Concrete operation M2
our state machines: kernel transitions, user transitions, user
events, idle transitions, and idle events. Kernel transitions are
those that are described by each of the specification layers
in increasing amount of detail. User transitions are specified
as nondeterministically changing arbitrary user-accessible
parts of the state space. User-events model kernel entry (trap
instructions, faults, interrupts). Idle transitions model the
behavior of the idle thread. Finally, idle events are interrupts
occurring during idle time; other interrupts that occur during kernel execution are modelled explicitly and separately in
each layer of Figure 2.
The model of the machine and the model of user programs remain the same across all refinement layers; only
the details of kernel behavior and kernel data structures
change. The fully nondeterministic model of the user means
that our proof includes all possible user behaviors, be they
benign, buggy, or malicious.
Let machine MA denote the system framework instantiated with the abstract specification of Section 4. 1, let
machine ME represent the framework instantiated with the
executable specification of Section 4. 2, and let machine MC
stand for the framework instantiated with the C program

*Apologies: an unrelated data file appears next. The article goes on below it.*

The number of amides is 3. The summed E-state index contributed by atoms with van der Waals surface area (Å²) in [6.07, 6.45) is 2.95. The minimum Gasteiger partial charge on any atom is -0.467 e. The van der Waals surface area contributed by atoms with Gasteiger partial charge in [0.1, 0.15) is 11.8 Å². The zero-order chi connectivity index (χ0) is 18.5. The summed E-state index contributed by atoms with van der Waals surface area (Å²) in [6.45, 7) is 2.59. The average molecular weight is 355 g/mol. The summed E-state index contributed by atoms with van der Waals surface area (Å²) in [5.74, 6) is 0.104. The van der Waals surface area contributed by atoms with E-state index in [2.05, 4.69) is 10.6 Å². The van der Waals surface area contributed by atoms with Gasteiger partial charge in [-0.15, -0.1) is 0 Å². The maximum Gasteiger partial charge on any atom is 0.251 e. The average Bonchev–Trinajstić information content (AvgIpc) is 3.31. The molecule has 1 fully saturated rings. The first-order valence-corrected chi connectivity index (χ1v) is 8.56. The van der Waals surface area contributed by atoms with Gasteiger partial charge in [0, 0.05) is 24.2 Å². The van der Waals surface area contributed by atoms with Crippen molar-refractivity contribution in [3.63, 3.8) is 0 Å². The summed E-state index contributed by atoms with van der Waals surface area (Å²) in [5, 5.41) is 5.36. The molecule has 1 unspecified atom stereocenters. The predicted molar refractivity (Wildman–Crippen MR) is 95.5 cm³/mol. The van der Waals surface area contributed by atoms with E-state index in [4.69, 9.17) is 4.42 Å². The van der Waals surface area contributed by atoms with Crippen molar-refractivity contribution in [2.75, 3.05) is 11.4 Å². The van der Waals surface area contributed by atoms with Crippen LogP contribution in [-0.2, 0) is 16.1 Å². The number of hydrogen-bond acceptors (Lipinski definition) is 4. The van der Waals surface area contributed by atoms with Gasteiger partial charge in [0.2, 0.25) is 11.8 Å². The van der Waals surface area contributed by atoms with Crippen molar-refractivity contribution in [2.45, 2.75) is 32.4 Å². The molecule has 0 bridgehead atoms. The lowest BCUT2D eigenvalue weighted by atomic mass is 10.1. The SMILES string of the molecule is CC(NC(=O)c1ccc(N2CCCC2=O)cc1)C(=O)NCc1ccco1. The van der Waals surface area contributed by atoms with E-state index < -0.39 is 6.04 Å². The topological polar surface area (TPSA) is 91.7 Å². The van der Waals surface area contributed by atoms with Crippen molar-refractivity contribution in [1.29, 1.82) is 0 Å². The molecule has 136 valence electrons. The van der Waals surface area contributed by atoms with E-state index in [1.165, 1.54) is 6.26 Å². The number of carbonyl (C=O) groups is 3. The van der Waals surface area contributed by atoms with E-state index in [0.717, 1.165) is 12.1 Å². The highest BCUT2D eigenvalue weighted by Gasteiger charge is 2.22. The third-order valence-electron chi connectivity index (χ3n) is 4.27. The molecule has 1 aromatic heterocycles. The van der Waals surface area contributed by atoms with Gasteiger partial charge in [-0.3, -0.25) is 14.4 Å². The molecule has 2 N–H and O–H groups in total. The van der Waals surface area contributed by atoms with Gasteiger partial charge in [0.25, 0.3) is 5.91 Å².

read into the theorem prover. Then we prove the following
two, very simple-looking theorems:
Theorem 1. ME refines MA.
Theorem 2. MC refines ME.
Therefore, because refinement is transitive, we have
Theorem 3. MC refines MA.
4. 5. assumptions
Formal verification can never be absolute; it always must
make fundamental assumptions. The assumptions we
make are correctness of the C compiler, the assembly code, the
hardware, and kernel initialization. We explain each of them
in more detail below.
The initialization code takes up about 1. 2 kloc of the ker-
nel. The theorems in Section 4. 4 only state correspondence
between entry and exit points in each specification layer for
a running kernel.
5. eXPeRience anD Lessons LeaRneD
5. 1. Verification effort
The project was conducted in three phases. First an initial kernel with limited functionality (no interrupts,
single address space, and generic linear page table) was
designed and implemented in Haskell, while the verification team mostly worked on the verification framework
and generic proof libraries. In a second phase, the verification team developed the abstract spec and performed the